nickc
    Full Member

    OK. will shut up. 

    I’m being taken to the Sheffield meeting by Mr agreeable anyway, so will be as positive as I can be. 

    chakaping
    Free Member

    Give Mr A my regards then 🙂

    DickBarton
    Full Member

    Or give him some ear defenders and you can get all the negativity out before you get there… 😉

    It would be amazing if England got its head and shoulders out itself and opened up land access so it wasn’t as restrictive but it would mean an attitude change from land owners as well as councils and estate owners and local government bodies – I can’t see them all agreeing at the same time and if 1 doesn’t like it then it will prevent the rest getting on board. A very easy thing to say, but suspect reality is it is incredibly difficult to achieve.

    MrAgreeable
    Full Member

    This is a timely appointment because, as others have said, there’s no real strategy in the bottom half of our island with regard to the rider-built trails that are currently filling the massive gap between official trail centres and a rather creaky rights of way network.

    As I’ve written on this site, Scotland is leading the way and has repeatedly demonstrated how landowners and mountain bikers can work together. But we’re also starting from a very different place in the rest of the UK, not just with access law (although that was a key factor in Scotland, as landowners can’t just close off trails without restricting access to all). Down here we’ve got a much more mixed picture, not just in terms of land use (I’m struggling to think of a mountain biking hotspot in Scotland that’s the equivalent of somewhere like the Surrey Hills) but also in terms of landowner attitudes. This can be the case within a single agency, where NRW seems to be interested in working with riders, while Forestry England has been making noises about closing any unofficial trail that can’t be passed off as a deer track.

    I’d be interested in Dave’s thoughts about working with larger agencies like these, as well as whether there are plans to engage cycling’s membership groups. Cycling UK has spearheaded some brilliant work on access reform but isn’t interested in rider-built trails at present, and British Cycling doesn’t seem to have any sort of strategy around mountain biking that doesn’t view everything through the lens of racing (Ironically Dave’s post is technically part of Scottish Cycling, and therefore BC!)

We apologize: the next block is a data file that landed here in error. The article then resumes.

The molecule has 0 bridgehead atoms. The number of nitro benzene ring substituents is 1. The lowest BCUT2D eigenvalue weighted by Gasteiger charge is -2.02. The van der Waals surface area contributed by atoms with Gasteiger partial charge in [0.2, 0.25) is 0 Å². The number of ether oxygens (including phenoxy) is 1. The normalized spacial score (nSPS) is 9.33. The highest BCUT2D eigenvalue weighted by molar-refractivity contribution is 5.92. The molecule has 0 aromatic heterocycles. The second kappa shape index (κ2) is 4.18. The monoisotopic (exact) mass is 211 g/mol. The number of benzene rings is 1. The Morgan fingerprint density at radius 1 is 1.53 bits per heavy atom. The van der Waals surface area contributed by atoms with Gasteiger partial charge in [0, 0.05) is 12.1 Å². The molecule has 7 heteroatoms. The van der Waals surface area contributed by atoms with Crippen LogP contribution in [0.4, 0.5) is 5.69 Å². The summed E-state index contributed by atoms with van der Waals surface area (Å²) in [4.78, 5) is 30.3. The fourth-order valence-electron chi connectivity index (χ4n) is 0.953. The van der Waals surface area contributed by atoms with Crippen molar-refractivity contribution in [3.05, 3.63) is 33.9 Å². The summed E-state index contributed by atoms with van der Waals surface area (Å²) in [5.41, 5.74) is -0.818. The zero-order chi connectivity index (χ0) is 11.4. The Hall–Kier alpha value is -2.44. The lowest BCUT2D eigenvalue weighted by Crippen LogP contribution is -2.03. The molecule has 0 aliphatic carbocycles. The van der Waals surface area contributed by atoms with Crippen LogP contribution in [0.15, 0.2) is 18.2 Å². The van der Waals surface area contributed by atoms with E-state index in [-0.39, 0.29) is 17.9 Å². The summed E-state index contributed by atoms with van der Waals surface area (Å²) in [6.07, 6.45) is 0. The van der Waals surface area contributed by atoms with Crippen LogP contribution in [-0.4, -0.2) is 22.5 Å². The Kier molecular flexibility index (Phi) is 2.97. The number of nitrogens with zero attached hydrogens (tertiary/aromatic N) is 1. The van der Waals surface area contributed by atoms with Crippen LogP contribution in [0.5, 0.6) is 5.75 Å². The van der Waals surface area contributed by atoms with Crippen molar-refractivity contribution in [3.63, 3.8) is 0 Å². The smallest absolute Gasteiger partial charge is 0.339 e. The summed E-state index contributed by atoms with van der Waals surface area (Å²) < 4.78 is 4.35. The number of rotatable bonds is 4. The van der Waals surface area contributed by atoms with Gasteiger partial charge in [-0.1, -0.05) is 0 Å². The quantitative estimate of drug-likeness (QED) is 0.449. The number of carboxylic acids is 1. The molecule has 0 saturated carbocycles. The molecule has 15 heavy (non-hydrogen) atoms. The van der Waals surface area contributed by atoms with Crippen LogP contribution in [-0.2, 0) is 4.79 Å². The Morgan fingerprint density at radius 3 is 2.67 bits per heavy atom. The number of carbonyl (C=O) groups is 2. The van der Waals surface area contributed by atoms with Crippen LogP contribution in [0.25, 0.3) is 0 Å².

As some folks reading this may know, there is also a new informal group of trail associations which is starting to come together out of this vacuum, and which pre-empted this role by a handful of months. There’s potential for duplication of effort but also an opportunity to work together?

    Finally I’d urge anyone feeling a bit cynical to put that aside and engage however they can, even if it means sitting on yet another Zoom call. This project has been a long time coming and it’s unlikely to happen again soon, so we should try and make the most of it.

    MrAgreeable
    Full Member

    I’m being taken to the Sheffield meeting by Mr agreeable anyway, so will be as positive as I can be.

    Ha, what have I signed up for here?! Feel free to rant about the access situation as much as you like, I’d probably agree with you 95%. But the trails he’ll be focusing on probably aren’t existing rights of way.

    reeksy
    Full Member

    What a **** joke! Surely for England all they need to do is have one meeting in Swindon?
    The clue is in the name: Nationwide.

    JonEdwards
    Free Member

    @stwhannah

    Can you ask him if he either has – or is planning to – talk to existing local trail associations?

    Thanks.

    stwhannah
    Full Member

    @jonedwards sorry, podcast already recorded and I didn’t ask that specifically. But he was in a meeting of existing trail associations on Monday night, so I assume so!